A couple of weeks ago, there was only one cocktail on my mind – the Negroni.
You see, Sept 14 to 20 was Negroni Week, an international charity initiative that takes place every year, during which bars, restaurants and retailers around the world come together to celebrate this iconic drink while also raising money for charitable initiatives.
This year, however, the Covid-19 pandemic put a spanner in the works, and Campari, the organiser of the event alongside international beverage publication Imbibe, had to resort to a very different sort of Negroni Week.
Internationally, charitable efforts for Negroni Week 2020 concentrated on raising funds to support the hospitality industry, with donations going to hospitality charities via the Negroni Week website.
In Malaysia, Campari collaborated with local distributors Wholly Spirits on a special Negroni Week set, with a portion of the proceeds going to a local charity initiative instead.
Now, just because Negroni Week is over, it doesn’t mean we can’t still enjoy this classic cocktail. In fact, it is actually one of the easiest drinks you can make at home, comprising equal parts of just three ingredients – gin, sweet vermouth, and Campari – stirred together with ice, and garnished with an orange peel.
But that’s not all – I was also surprised to see just how many different ways the drink can be interpreted and made. Here are some common Negroni variants, starting with a couple of drinks that predate the actual drink.
One of the earliest “ancestors” of the Negroni, this drink is made by mixing equal parts Campari and sweet vermouth. Also sometimes referred to as a “Mi-To” the name is derived from the cities Milan and Turin, which are the cities Campari and Punt e Mes (the sweet vermouth that was initially used for the drink) originated from.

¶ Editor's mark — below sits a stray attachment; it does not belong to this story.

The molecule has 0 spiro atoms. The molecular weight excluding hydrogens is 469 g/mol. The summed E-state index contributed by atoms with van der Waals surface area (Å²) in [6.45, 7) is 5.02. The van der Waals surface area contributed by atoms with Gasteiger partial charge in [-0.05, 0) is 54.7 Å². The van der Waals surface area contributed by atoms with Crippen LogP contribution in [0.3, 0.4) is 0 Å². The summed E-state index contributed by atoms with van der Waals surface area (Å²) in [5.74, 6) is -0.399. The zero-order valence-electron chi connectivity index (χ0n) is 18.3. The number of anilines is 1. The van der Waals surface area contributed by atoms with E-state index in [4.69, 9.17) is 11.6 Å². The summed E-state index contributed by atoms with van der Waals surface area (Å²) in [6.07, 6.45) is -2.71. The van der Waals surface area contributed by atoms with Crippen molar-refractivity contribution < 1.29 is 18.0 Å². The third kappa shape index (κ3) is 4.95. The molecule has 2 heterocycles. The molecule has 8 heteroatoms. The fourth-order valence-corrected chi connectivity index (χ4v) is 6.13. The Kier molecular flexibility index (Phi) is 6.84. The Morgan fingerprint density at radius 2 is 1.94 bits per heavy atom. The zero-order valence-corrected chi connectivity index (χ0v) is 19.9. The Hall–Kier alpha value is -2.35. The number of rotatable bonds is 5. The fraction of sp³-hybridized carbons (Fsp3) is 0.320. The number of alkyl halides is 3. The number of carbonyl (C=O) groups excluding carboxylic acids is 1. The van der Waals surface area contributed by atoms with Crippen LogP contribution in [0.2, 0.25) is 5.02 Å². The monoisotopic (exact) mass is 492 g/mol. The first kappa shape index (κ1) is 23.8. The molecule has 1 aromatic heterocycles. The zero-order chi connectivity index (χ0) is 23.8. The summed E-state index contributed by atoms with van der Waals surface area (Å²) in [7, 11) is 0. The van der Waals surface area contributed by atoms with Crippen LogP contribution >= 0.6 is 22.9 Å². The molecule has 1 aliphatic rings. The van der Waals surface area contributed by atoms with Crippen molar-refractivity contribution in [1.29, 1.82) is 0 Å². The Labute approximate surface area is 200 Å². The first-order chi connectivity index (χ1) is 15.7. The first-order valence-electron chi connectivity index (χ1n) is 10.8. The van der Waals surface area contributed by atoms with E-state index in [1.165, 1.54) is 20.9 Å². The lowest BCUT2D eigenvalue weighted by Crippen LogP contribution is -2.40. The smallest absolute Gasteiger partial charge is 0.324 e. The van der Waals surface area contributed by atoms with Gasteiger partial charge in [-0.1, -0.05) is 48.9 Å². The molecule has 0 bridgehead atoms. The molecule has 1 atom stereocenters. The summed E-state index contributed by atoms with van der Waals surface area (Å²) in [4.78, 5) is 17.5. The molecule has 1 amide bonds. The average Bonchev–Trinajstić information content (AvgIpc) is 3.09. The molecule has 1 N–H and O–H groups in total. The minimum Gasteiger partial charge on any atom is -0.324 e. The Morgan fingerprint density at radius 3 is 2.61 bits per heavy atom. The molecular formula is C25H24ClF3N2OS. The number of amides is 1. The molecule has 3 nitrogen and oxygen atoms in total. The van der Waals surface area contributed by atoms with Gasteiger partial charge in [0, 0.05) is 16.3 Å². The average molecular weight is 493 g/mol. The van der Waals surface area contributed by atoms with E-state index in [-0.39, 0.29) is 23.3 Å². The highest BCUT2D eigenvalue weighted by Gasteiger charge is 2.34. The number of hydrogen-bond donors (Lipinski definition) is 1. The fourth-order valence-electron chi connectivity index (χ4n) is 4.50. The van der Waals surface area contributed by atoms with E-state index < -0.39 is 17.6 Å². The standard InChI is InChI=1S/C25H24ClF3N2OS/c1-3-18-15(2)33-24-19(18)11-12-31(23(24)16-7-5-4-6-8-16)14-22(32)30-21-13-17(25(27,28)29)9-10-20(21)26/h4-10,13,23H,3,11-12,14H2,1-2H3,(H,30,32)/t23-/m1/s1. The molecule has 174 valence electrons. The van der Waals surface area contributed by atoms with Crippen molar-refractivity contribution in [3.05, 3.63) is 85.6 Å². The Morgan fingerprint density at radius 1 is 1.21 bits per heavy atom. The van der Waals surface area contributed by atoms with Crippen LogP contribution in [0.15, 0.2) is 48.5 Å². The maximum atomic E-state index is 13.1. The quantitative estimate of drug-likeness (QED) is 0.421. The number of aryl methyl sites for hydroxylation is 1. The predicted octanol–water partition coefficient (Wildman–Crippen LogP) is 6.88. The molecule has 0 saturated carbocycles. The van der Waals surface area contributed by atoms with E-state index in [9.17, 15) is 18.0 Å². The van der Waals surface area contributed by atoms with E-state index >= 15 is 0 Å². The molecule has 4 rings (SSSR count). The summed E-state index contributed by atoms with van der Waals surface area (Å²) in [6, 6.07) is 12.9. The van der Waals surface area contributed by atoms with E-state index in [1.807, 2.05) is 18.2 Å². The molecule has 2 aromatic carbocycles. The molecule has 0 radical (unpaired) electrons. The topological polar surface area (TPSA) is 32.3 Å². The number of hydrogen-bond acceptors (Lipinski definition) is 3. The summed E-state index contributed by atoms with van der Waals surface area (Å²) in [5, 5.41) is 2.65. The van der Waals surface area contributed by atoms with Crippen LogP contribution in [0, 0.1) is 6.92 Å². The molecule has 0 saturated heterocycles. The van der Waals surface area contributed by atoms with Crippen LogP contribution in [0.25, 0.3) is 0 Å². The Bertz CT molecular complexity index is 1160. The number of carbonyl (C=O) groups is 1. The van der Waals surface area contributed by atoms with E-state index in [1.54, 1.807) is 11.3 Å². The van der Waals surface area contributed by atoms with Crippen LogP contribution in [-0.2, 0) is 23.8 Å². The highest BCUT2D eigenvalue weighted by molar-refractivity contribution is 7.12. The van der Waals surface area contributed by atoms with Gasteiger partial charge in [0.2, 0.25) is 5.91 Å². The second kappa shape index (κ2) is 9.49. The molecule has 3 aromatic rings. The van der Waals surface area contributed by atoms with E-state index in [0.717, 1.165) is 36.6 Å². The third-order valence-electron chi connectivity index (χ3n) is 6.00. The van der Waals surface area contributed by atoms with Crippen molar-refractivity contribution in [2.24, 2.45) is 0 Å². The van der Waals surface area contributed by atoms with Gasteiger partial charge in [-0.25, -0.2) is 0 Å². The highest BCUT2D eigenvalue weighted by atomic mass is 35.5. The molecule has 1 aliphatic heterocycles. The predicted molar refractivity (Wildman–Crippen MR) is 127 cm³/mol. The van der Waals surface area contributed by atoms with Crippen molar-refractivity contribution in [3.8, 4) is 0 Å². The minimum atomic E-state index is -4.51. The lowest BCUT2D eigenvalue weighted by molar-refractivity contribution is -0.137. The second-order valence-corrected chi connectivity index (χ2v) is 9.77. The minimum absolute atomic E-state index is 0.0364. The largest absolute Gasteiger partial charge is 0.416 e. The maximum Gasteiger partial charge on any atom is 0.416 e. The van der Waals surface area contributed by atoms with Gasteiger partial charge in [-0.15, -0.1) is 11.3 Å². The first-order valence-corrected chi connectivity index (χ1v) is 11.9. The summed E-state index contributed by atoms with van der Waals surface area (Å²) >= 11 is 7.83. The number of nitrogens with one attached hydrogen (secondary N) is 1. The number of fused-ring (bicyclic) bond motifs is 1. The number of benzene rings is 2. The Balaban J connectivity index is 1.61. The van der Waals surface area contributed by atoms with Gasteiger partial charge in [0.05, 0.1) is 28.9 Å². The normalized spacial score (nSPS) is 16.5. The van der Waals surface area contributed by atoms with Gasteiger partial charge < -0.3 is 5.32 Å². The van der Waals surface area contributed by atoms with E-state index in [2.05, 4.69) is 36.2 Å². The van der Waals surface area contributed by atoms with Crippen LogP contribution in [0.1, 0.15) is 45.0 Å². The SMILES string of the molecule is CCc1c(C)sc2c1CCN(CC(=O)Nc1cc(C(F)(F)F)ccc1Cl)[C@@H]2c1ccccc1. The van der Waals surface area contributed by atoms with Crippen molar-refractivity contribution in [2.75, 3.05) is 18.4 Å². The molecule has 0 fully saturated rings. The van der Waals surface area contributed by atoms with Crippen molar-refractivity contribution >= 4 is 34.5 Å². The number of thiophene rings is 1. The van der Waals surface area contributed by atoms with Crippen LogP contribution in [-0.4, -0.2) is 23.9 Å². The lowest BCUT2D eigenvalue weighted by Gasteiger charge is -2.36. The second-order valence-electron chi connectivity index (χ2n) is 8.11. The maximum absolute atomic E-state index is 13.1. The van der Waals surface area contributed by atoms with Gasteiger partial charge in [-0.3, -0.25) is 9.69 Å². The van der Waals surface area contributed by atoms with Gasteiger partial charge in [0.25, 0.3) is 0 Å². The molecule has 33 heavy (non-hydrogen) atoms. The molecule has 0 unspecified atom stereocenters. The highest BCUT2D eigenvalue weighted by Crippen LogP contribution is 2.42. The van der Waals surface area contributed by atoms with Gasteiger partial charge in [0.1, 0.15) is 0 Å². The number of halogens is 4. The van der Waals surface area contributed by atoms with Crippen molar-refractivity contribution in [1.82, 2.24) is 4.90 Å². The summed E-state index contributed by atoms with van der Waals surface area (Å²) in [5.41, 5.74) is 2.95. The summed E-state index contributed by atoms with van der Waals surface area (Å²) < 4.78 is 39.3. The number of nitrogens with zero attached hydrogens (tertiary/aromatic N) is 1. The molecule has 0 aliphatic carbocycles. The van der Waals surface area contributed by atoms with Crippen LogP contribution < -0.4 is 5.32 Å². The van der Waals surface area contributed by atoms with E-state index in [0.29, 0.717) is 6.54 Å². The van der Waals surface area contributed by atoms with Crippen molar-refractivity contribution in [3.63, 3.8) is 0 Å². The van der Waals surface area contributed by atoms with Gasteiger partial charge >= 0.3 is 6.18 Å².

First served in 1860 in Gaspare Campari’s cafe in Milan, this bitter and sweet combination turned out to be a hit, and soon variants of the drink started appearing, one of which was the Americano.
We’re now taking another step closer to the Negroni. Made with equal parts Campari, sweet vermouth and soda water (you can add more of this as well), this is a refreshing tall drink that is perfectly balanced between sweet and bitter, and super easy to make too.
Also created by Gaspare Campari, the Americano is considered the “father” of the Negroni. Fun fact: it is also the first ever drink ordered by James Bond in Ian Fleming’s 1953 novel Casino Royale.
The Negroni is said to have been created around 1919 in Florence, Italy, at Caffe Rivoire. It was inspired by Count Camillo Negroni, who’d asked the bartender, Fosco Scarselli, to make his favourite drink, the Americano, stronger, so Scarselli decided to replace the soda water with gin and add an orange slice as garnish so people would know it was a different drink.
That iconic mixture of equal parts Campari, sweet vermouth and gin results in a blood red drink that is sweet and bitter, but nicely held together by the gin, and perfectly balanced as well.